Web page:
Just pushed a new update to johnwcowan repo John Cowan 26 Aug 2019 13:35 UTC
Re: Just pushed a new update to johnwcowan repo hga@xxxxxx 26 Aug 2019 13:54 UTC
Re: Just pushed a new update to johnwcowan repo John Cowan 26 Aug 2019 16:20 UTC
Re: Just pushed a new update to johnwcowan repo hga@xxxxxx 26 Aug 2019 17:18 UTC
Re: Just pushed a new update to johnwcowan repo John Cowan 26 Aug 2019 18:05 UTC
Re: Just pushed a new update to johnwcowan repo Lassi Kortela 26 Aug 2019 18:11 UTC
Ports as an argument to file-info in the context of a required chase?/follow? hga@xxxxxx 26 Aug 2019 18:21 UTC
Re: Ports as an argument to file-info in the context of a required chase?/follow? John Cowan 26 Aug 2019 18:35 UTC
Re: Ports as an argument to file-info in the context of a required chase?/follow? hga@xxxxxx 26 Aug 2019 18:49 UTC
Assorted remarks on file procedures Lassi Kortela 26 Aug 2019 15:17 UTC
Re: Assorted remarks on file procedures hga@xxxxxx 26 Aug 2019 17:06 UTC
Re: Assorted remarks on file procedures John Cowan 26 Aug 2019 20:36 UTC
Real and effective uid/gid procedures in git master Lassi Kortela 26 Aug 2019 17:26 UTC
Re: Real and effective uid/gid procedures in git master John Cowan 26 Aug 2019 18:06 UTC
Re: Real and effective uid/gid procedures in git master hga@xxxxxx 26 Aug 2019 18:12 UTC
Re: Real and effective uid/gid procedures in git master John Cowan 26 Aug 2019 18:22 UTC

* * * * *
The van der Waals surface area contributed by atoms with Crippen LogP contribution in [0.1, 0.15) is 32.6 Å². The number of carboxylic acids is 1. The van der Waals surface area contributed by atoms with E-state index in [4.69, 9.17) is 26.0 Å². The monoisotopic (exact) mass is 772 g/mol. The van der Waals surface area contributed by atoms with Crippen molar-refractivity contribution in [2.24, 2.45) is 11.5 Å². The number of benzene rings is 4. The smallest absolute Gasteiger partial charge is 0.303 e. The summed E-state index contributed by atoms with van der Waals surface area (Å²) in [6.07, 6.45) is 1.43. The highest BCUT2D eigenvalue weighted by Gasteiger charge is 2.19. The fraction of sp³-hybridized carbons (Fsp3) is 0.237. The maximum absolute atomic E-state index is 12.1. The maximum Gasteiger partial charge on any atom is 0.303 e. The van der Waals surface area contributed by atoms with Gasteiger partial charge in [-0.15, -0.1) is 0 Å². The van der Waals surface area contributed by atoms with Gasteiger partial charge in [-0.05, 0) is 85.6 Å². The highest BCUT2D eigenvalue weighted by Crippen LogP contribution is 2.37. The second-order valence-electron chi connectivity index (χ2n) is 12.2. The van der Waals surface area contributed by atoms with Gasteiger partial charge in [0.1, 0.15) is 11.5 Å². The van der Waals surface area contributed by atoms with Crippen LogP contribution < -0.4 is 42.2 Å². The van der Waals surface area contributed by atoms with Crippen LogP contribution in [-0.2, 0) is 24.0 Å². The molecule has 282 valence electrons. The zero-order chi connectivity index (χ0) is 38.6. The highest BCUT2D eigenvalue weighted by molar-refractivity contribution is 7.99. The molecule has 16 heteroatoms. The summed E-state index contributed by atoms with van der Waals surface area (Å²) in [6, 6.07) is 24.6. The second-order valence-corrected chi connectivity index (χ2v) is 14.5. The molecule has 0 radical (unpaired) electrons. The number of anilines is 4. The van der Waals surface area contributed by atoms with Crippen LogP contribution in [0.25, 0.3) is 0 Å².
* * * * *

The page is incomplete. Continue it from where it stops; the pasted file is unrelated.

Re: Real and effective uid/gid procedures in git master hga@xxxxxx 26 Aug 2019 18:32 UTC
Re: Real and effective uid/gid procedures in git master John Cowan 26 Aug 2019 18:40 UTC
Re: Real and effective uid/gid procedures in git master Lassi Kortela 26 Aug 2019 18:45 UTC

Re: Assorted remarks on file procedures hga@xxxxxx 26 Aug 2019 17:06 UTC

> From: Lassi Kortela <xxxxxx@lassi.io>
> Date: Monday, August 26, 2019 10:18 AM

> Thank you to both of you for the continued hard work on the drafts!

You're very welcome!  It's rewarding work.

>> I renamed `tty?` to `terminal?`.  As of now, there are no instances
>> of "tty" in the SRFI except in the command `stty` and the names of
>> Posix functions.

Unavoidably there's also errno/notty, which I found when checking my
Chibi Scheme define-library exports list.

>> In DEC OSes, device names couldn't be more than three letters long,
>> but that's long dead.

Much more likely due to the extreme premium attached to typing and
printing even a single character using a 110 baud Teletype Model 33
KSR.  Slow, and the keys required a lot of force.  See for example the
ed text editor, which had exactly one error message, "?".

> Good call.

> [ Windows, etc. ]

> Minor nits:

> [ "fifos" -> "named pipes" on which I no strong opinion. ]

> * (BTW: we don't have a pipe() procedure?)

It's only? useful in the context of forking, which is beyond the
remit of this basic POSIX SRFI?

> * The following stat fields are obscure and rarely used:
> (file-info:device file-info)    →    integer       (procedure)
> (file-info:inode file-info)    →    integer       (procedure)
> (file-info:nlinks file-info)    →    integer       (procedure)
> (file-info:rdev file-info)    →    integer       (procedure)
> (file-info:blksize file-info)    →    integer       (procedure)
> (file-info:blocks file-info)    →    integer       (procedure)

> device and inode are good to have for file uniqueness checking, but
> should we instead provide an OS-dependent uniqueness identifier
> (which on Unix can be a (device . inode) cons cell)?

See below for one way device is useful, a change signals you've